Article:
Consumers around the world have become intimately familiar with the “card-not-present” method of payment. Now businesses in Asia have an option to embrace “card not needed” as the pandemic continues to accelerate business models.
That option, which extends to commercial cards, is being presented by Singapore-based CardUp. The company’s core business is to enable businesses to access payment or collection of major expenses using credit cards where cards are not accepted, such as to pay rent, tax, invoices and payroll. It made news earlier this month by expanding its services to Hong Kong.
This means businesses can gain a lifeline during the pandemic by making use of their available credit to delay major expense payments for up to 60 days on payments to over 100 countries. The solution capitalizes on the company’s status as a Visa Business Payment Solution Provider (BPSP), which means it can offer customized rates and help companies maximize their cash flow at a competitive price.
According to CardUp CEO Nicki Ramsay, the solution adds benefits to commercial card usage, such as security, better control and visibility over expenses. Additionally, she said she sees the solution as a new financing tool for small- to medium-sized businesses (SMBs).
“We see it as a new way for small businesses to use and benefit from their commercial card, by enabling small businesses to use their card as a financing tool, similar to having a loan in your pocket,” Ramsay said. “With CardUp, business expenses not payable by card can now be shifted to an existing commercial credit card — even where recipients do not accept card payments. This allows business owners to make use of a pre-approved credit line, freeing even more cash on hand for other purposes resulting in improved cash flow.”
CardUp’s business model is charging the card for payment and delivering funds to the end supplier’s bank account through bank transfer. The supplier does not need to sign up to CardUp or have a CardUp account to receive the money, so there is no disruption to their operational processes.
According to CardUp, a survey by the Hong Kong General Chamber of Commerce (HKGCC) found that 42 percent of SMBs and 24 percent of large companies were concerned about their survivability during the pandemic. One of the factors involved was an exposure to reduced short-term cash flow. Ramsay said she believes the new B2B facility and its status as a registered Visa BPSP will help the businesses benefit from more flexible payment options.
Ramsay said she believes commercial cards have been underused in Asia. Cash and check payments are still the dominant method for B2B transactions on the continent. She said a reason for the low adoption of commercial cards is there are still limitations on what cards can be used for (for example accounts payable expenses like office rent cannot be put on card), as well as the banks’ risk appetite and ability to underwrite credit lines to SMBs in the region.
The CardUp solution also addresses some of the region’s issues with cross-border payments. According to Ramsay, the key challenges businesses face when making cross-border payments are a lack of transparency around the fees charged (both the foreign exchange, or FX, rate and the costs charged by the sending and receiving bank) as well as the security and assurance of the payment process.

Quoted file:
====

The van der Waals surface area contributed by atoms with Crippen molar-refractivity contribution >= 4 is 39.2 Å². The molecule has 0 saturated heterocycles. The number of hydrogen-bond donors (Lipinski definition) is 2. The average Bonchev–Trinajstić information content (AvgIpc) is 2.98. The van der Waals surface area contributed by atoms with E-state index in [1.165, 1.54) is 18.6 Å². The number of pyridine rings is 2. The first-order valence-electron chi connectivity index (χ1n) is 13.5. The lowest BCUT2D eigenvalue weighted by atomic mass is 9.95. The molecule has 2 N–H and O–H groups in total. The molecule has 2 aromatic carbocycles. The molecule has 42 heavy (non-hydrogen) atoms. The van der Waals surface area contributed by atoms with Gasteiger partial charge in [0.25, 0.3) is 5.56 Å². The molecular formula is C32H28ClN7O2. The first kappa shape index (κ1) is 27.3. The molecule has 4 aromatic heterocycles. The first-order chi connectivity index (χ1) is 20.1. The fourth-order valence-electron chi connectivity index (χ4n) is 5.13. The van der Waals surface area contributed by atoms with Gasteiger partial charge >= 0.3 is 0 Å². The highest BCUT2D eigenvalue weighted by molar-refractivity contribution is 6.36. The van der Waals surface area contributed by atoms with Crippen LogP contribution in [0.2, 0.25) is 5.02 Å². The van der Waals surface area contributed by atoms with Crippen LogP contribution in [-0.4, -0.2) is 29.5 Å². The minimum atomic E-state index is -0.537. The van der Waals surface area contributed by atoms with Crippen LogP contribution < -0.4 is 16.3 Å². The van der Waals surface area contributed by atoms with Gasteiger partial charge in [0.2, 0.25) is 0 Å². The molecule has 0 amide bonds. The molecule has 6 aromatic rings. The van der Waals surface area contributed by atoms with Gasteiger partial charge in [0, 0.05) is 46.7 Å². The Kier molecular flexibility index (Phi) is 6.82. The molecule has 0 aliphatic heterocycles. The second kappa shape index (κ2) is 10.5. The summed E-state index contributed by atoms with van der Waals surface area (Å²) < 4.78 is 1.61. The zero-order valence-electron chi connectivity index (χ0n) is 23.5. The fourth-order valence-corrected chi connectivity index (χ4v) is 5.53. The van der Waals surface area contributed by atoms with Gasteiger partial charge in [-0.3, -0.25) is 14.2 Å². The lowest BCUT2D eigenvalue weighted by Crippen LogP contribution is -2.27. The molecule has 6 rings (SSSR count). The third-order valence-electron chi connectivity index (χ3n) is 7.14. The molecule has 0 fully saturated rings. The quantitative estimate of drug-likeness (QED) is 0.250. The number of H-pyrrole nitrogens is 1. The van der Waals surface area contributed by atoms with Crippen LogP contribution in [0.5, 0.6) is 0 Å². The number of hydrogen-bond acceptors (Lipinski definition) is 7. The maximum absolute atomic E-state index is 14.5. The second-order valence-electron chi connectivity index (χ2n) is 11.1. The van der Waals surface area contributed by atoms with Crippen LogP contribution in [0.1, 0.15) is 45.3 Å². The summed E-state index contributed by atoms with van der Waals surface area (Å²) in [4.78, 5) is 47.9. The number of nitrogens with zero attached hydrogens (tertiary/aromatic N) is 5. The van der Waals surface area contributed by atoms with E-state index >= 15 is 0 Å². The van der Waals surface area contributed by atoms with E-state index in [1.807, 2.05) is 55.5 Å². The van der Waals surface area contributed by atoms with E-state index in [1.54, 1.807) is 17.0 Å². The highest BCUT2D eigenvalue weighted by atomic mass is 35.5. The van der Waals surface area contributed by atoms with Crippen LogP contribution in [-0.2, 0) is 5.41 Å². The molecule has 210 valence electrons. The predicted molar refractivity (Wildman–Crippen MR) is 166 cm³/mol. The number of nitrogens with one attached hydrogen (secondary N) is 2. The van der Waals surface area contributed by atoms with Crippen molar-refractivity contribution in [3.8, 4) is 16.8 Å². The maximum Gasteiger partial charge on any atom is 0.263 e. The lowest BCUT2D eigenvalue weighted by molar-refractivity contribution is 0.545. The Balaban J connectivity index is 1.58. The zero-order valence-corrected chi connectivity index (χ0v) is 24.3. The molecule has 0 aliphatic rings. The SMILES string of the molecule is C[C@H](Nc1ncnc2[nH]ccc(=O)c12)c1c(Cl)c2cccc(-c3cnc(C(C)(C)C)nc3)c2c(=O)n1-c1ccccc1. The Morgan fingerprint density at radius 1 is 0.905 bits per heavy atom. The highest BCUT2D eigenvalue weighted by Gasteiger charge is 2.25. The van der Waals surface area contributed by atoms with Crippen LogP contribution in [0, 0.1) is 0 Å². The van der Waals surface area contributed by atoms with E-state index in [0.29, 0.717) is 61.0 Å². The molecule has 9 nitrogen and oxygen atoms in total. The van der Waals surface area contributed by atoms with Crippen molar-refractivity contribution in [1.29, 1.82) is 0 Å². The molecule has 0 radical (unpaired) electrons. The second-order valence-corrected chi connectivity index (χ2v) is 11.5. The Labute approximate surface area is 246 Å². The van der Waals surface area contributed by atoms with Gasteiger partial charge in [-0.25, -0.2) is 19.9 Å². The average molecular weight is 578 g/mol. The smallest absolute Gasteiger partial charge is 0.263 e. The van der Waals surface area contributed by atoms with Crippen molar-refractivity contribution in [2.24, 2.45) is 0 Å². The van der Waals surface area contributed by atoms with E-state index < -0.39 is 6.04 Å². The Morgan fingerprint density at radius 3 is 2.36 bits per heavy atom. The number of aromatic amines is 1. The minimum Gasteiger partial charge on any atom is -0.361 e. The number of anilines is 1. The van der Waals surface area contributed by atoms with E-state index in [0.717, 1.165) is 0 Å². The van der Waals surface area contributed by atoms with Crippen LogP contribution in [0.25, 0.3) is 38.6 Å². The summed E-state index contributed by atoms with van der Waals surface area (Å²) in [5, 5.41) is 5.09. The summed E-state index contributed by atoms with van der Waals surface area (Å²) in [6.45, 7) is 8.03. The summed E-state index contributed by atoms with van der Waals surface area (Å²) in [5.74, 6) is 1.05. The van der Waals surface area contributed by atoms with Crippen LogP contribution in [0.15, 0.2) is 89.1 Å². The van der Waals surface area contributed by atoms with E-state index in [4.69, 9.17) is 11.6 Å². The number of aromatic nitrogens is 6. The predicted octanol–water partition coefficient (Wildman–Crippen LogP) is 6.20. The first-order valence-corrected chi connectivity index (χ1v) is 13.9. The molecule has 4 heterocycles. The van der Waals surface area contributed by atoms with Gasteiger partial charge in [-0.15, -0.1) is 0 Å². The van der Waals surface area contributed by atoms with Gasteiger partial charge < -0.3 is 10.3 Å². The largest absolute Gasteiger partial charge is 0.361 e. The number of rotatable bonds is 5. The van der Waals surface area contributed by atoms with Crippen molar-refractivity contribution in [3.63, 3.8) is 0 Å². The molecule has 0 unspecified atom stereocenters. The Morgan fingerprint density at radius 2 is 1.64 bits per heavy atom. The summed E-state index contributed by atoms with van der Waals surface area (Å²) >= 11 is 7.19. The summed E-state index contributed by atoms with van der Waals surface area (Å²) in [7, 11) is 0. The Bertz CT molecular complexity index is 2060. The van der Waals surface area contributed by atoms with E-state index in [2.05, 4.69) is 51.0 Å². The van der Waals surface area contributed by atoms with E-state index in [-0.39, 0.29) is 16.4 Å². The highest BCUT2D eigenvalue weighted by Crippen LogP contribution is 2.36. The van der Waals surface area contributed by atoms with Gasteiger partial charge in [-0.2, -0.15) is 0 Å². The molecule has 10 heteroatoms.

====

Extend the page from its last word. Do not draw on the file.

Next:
There are also no credit facilities on bank transfer or remittances, so paying overseas suppliers upfront can impact cash flow. To save up on shipping expenses, companies often make bulk purchases which lock a large amount of cash in their goods and causes a short-term liquidity challenge for the business.
Ramsay said she also believes the solution will address the acceleration of digital payments in the B2B space.
“In the last five years, expectations around digital payments have accelerated as payments have embedded seamlessly into the customer purchasing journey,” she said. “Despite tech transformations, a similar process has yet to happen for B2B transactions to keep up with customer expectations while reducing time and cost for businesses. Businesses still spend almost 2,000 hours each year making and processing payments, and even more for larger corporations with more clients. This means companies are spending tens of thousands of dollars each year only on processing and chasing for payments.”
All of that creates friction between the buyer and seller. Ramsay said this friction often results from the buyer and seller needing to have an aligned payment method. For example, accepting a credit card payment requires the supplier to have a payment gateway or terminal, and for the buyer to own and use a commercial credit card. That slows down onboarding and adoption.
CardUp, Ramsay said, does not require the supplier to be onboarded onto CardUp or have any technical integrations or payment gateways set up. The payer charges the payment on the commercial card, while the supplier gets paid through bank transfer — a payment method they are currently on and comfortable with.
Ramsay said she believes removing that layer of friction will help her customers be more efficient when it comes to B2B payments.